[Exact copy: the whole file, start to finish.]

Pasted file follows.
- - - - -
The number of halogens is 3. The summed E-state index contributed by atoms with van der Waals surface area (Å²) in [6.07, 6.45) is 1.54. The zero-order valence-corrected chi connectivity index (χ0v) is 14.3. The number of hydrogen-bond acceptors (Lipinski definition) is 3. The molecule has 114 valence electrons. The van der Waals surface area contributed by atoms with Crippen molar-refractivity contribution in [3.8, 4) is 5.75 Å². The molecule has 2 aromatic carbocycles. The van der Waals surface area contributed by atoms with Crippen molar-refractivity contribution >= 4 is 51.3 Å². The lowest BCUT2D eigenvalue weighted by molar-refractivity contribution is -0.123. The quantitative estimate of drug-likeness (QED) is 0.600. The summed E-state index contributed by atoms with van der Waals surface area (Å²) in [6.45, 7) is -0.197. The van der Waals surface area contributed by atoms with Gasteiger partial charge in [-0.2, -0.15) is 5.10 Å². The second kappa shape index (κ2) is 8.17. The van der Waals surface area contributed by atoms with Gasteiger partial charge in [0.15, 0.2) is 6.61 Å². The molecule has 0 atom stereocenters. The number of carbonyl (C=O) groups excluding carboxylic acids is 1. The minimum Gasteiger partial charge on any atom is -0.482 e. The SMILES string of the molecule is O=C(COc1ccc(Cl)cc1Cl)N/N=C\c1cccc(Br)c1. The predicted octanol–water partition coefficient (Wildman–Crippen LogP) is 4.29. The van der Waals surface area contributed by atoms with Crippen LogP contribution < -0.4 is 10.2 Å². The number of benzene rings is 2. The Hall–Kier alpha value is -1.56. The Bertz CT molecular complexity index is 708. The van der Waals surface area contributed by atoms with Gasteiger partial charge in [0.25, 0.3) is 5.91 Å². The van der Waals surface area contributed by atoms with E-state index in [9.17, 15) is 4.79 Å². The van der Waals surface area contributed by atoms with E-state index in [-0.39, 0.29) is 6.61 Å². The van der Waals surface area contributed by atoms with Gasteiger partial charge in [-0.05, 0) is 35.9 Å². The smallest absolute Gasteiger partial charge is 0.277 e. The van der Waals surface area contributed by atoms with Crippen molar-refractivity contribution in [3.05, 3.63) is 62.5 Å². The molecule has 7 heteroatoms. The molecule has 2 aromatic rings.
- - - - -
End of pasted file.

The number of halogens is 3. The summed E-state index contributed by atoms with van der Waals surface area (Å²) in [6.07, 6.45) is 1.54. The zero-order valence-corrected chi connectivity index (χ0v) is 14.3. The number of hydrogen-bond acceptors (Lipinski definition) is 3. The molecule has 114 valence electrons. The van der Waals surface area contributed by atoms with Crippen molar-refractivity contribution in [3.8, 4) is 5.75 Å². The molecule has 2 aromatic carbocycles. The van der Waals surface area contributed by atoms with Crippen molar-refractivity contribution >= 4 is 51.3 Å². The lowest BCUT2D eigenvalue weighted by molar-refractivity contribution is -0.123. The quantitative estimate of drug-likeness (QED) is 0.600. The summed E-state index contributed by atoms with van der Waals surface area (Å²) in [6.45, 7) is -0.197. The van der Waals surface area contributed by atoms with Gasteiger partial charge in [-0.2, -0.15) is 5.10 Å². The second kappa shape index (κ2) is 8.17. The van der Waals surface area contributed by atoms with Gasteiger partial charge in [0.15, 0.2) is 6.61 Å². The molecule has 0 atom stereocenters. The number of carbonyl (C=O) groups excluding carboxylic acids is 1. The minimum Gasteiger partial charge on any atom is -0.482 e. The SMILES string of the molecule is O=C(COc1ccc(Cl)cc1Cl)N/N=C\c1cccc(Br)c1. The predicted octanol–water partition coefficient (Wildman–Crippen LogP) is 4.29. The van der Waals surface area contributed by atoms with Crippen LogP contribution < -0.4 is 10.2 Å². The number of benzene rings is 2. The Hall–Kier alpha value is -1.56. The Bertz CT molecular complexity index is 708. The van der Waals surface area contributed by atoms with Gasteiger partial charge in [0.25, 0.3) is 5.91 Å². The van der Waals surface area contributed by atoms with E-state index in [9.17, 15) is 4.79 Å². The van der Waals surface area contributed by atoms with E-state index in [-0.39, 0.29) is 6.61 Å². The van der Waals surface area contributed by atoms with Gasteiger partial charge in [-0.05, 0) is 35.9 Å². The smallest absolute Gasteiger partial charge is 0.277 e. The van der Waals surface area contributed by atoms with Crippen molar-refractivity contribution in [3.05, 3.63) is 62.5 Å². The molecule has 7 heteroatoms. The molecule has 2 aromatic rings.